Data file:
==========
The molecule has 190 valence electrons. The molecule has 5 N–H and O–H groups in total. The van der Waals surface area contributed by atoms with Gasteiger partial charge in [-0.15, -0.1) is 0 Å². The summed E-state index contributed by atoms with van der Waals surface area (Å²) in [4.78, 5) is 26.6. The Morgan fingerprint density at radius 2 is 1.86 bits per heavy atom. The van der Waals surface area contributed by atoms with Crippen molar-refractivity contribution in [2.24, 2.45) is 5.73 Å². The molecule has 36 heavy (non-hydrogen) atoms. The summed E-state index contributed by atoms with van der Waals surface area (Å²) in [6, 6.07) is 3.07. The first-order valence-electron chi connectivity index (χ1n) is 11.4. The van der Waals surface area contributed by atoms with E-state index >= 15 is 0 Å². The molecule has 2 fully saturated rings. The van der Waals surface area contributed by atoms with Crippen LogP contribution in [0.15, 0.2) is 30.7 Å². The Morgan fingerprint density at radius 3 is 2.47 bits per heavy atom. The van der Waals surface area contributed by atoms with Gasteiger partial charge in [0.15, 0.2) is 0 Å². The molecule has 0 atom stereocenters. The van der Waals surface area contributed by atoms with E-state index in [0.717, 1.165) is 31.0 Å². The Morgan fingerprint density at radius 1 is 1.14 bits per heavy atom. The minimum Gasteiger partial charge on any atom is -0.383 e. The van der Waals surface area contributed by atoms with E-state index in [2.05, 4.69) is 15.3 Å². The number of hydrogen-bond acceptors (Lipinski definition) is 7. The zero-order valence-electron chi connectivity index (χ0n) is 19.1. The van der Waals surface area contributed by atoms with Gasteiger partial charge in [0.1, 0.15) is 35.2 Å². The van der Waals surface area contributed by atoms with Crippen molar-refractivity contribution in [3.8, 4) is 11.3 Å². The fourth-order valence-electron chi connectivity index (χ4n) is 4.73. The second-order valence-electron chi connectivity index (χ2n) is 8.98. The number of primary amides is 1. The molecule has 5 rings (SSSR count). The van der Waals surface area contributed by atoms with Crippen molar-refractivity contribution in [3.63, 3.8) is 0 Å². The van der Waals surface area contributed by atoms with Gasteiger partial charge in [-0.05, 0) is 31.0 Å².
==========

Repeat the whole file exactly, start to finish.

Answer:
The molecule has 190 valence electrons. The molecule has 5 N–H and O–H groups in total. The van der Waals surface area contributed by atoms with Gasteiger partial charge in [-0.15, -0.1) is 0 Å². The summed E-state index contributed by atoms with van der Waals surface area (Å²) in [4.78, 5) is 26.6. The Morgan fingerprint density at radius 2 is 1.86 bits per heavy atom. The van der Waals surface area contributed by atoms with Crippen molar-refractivity contribution in [2.24, 2.45) is 5.73 Å². The molecule has 36 heavy (non-hydrogen) atoms. The summed E-state index contributed by atoms with van der Waals surface area (Å²) in [6, 6.07) is 3.07. The first-order valence-electron chi connectivity index (χ1n) is 11.4. The van der Waals surface area contributed by atoms with E-state index >= 15 is 0 Å². The molecule has 2 fully saturated rings. The van der Waals surface area contributed by atoms with Crippen LogP contribution in [0.15, 0.2) is 30.7 Å². The Morgan fingerprint density at radius 3 is 2.47 bits per heavy atom. The van der Waals surface area contributed by atoms with Gasteiger partial charge in [0.15, 0.2) is 0 Å². The molecule has 0 atom stereocenters. The van der Waals surface area contributed by atoms with E-state index in [0.717, 1.165) is 31.0 Å². The Morgan fingerprint density at radius 1 is 1.14 bits per heavy atom. The minimum Gasteiger partial charge on any atom is -0.383 e. The van der Waals surface area contributed by atoms with E-state index in [2.05, 4.69) is 15.3 Å². The number of hydrogen-bond acceptors (Lipinski definition) is 7. The zero-order valence-electron chi connectivity index (χ0n) is 19.1. The van der Waals surface area contributed by atoms with Gasteiger partial charge in [0.1, 0.15) is 35.2 Å². The van der Waals surface area contributed by atoms with Crippen molar-refractivity contribution in [3.8, 4) is 11.3 Å². The fourth-order valence-electron chi connectivity index (χ4n) is 4.73. The second-order valence-electron chi connectivity index (χ2n) is 8.98. The number of primary amides is 1. The molecule has 5 rings (SSSR count). The van der Waals surface area contributed by atoms with Crippen molar-refractivity contribution in [3.63, 3.8) is 0 Å². The van der Waals surface area contributed by atoms with Gasteiger partial charge in [-0.05, 0) is 31.0 Å².